Michigan case U.S. Supreme Court: Must police re-Mirandize for a new charge?

by Kimberly Atkins, Esq.

The Daily Record Newswire

DETROIT, MI -- The justices of the U.S. Supreme Court considered on Oct 4 whether a jail inmate must be Mirandized before police can question him about an unrelated charge.

The case, Howes v. Fields, involves Randall Fields, who was jailed on a charge of disorderly conduct when police questioned him over unrelated allegations that he had sex with a minor.

After seven hours of questioning and repeatedly saying he no longer wanted to talk, the defendant admitted to two acts of sexual conduct with the minor. He was convicted on the sex charge.

On appeal, Fields argued that his confessions should have been inadmissible because he was not read his Miranda rights before he was questioned about the alleged sex with a minor.

The Michigan Court of Appeals denied the appeal, ruling that Fields was free to return to the jail and not answer questions about the alleged sexual conduct.

But the 6th U.S. Circuit Court of Appeals reversed, holding that Miranda warnings must be administered when law enforcement officers remove an inmate from the general prison population and interrogate him regarding criminal conduct that took place outside the jail.

The state successfully petitioned the Supreme Court for certiorari.

Matter of circumstances?

At oral arguments, as soon as Michigan Solicitor General John J. Bursch began his argument that there should be no per se rule requiring prisoners to be Mirandized before each line of questioning, Justice Sonia Sotomayor jumped in.

"Don't you think being in custody itself is a circumstance" that requires a warning, Sotomayor asked.

"Sure, it's a circumstance that goes into the 'all-the-circumstances' mix" of Miranda analysis, Bursch said.

"What's all this 'all-circumstances mix'?" Sotomayor asked.

"I thought that our case law was fairly clear that 'all-circumstances' is a test for voluntariness. I thought the issue under Miranda [is]: Is the person free to go or not? When did we import ... voluntariness into the Miranda test?"

"[The] test would be whether a reasonable person in the prisoner's position felt that they were free to go back to their cell in accord with reasonable, ordinary prison procedures," Bursch said.

"So what makes this case different?" Sotomayor asked.

"He was in a room that was not locked," Bursch said. "He was not shackled. He was not threatened. [And] when he started to become belligerent, the guards told him that: If you don't want to cooperate, then you will have to go back to your cell."

Sotomayor pointed to the record, which stated that Fields asked to leave twice, and "it took 20 minutes, and they continued the questioning."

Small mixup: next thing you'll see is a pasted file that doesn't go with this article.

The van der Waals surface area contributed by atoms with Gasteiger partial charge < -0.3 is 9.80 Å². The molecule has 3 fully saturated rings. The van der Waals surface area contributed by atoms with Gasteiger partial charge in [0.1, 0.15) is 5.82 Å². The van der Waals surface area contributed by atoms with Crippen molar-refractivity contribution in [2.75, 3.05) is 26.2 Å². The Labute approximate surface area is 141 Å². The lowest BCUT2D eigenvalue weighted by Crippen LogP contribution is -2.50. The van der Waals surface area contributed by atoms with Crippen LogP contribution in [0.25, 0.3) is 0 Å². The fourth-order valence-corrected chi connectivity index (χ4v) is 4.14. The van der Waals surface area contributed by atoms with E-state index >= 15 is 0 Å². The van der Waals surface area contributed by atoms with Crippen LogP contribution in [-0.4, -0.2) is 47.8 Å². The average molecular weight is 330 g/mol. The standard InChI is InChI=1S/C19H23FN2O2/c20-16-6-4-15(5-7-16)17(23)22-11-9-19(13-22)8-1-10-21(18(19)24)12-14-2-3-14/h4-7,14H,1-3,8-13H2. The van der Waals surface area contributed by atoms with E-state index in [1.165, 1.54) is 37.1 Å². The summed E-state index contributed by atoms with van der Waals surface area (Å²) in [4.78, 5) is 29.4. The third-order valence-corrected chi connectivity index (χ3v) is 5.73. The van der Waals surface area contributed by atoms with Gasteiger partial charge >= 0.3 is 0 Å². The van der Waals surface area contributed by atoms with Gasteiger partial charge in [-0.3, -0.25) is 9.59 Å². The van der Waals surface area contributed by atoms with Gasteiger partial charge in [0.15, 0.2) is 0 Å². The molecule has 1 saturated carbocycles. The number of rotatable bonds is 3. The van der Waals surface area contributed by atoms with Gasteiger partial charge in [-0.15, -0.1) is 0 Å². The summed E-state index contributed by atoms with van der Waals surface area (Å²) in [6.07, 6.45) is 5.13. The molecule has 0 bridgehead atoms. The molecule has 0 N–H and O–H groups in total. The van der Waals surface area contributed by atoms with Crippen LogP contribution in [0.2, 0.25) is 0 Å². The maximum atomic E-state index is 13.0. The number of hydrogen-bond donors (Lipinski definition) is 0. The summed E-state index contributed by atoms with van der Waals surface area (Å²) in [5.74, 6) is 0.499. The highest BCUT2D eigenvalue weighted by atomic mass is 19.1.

"The fact that it could have been 20 minutes, it could have been 30 seconds, it could have been an hour, depending on procedures, demonstrates why a per se rule doesn't make sense," Bursch said.

Bright-line rule?

Elizabeth Jacobs, a Detroit-based appellate attorney, argued on Fields' behalf that the determination of whether a suspect is free to leave "should not be given the same weight in prison as out."

"Well, it certainly doesn't mean he can leave the prison," Justice Antonin Scalia noted.

"Right," Jacobs said.

"But isn't that the only difference?" Scalia asked. "At a minimum [it could] mean he can leave the interrogation."

"The prisoner had to rely on the sheriff's deputies that were interrogating in order to effectuate his freedom," Jacobs said.

"And in fact, he has testified that he said he wanted [to] leave [but couldn't]. Why not? Because at that point, no one allowed him to leave because the officers hadn't gotten the answers they wanted."

"What is the rule that you want us to adopt?" Justice Samuel Alito asked. "If you want to question anyone in prison about anything, you have to give them Miranda warnings?"

"No," Jacobs said. "[But] a police officer coming from the outside to the inside to talk about a crime occurring on the outside must be given a Miranda warning."

"How is that consistent with the totality of circumstances test that we've always insisted upon in Miranda cases?" asked Justice Elena Kagan.

"There are already bright-line rules attached to Miranda, so [I don't think setting] a bright-line rule ... is outside the purview of Miranda law. And it's easier for the officers to apply."

A ruling is expected later this term.

Published: Thu, Oct 13, 2011

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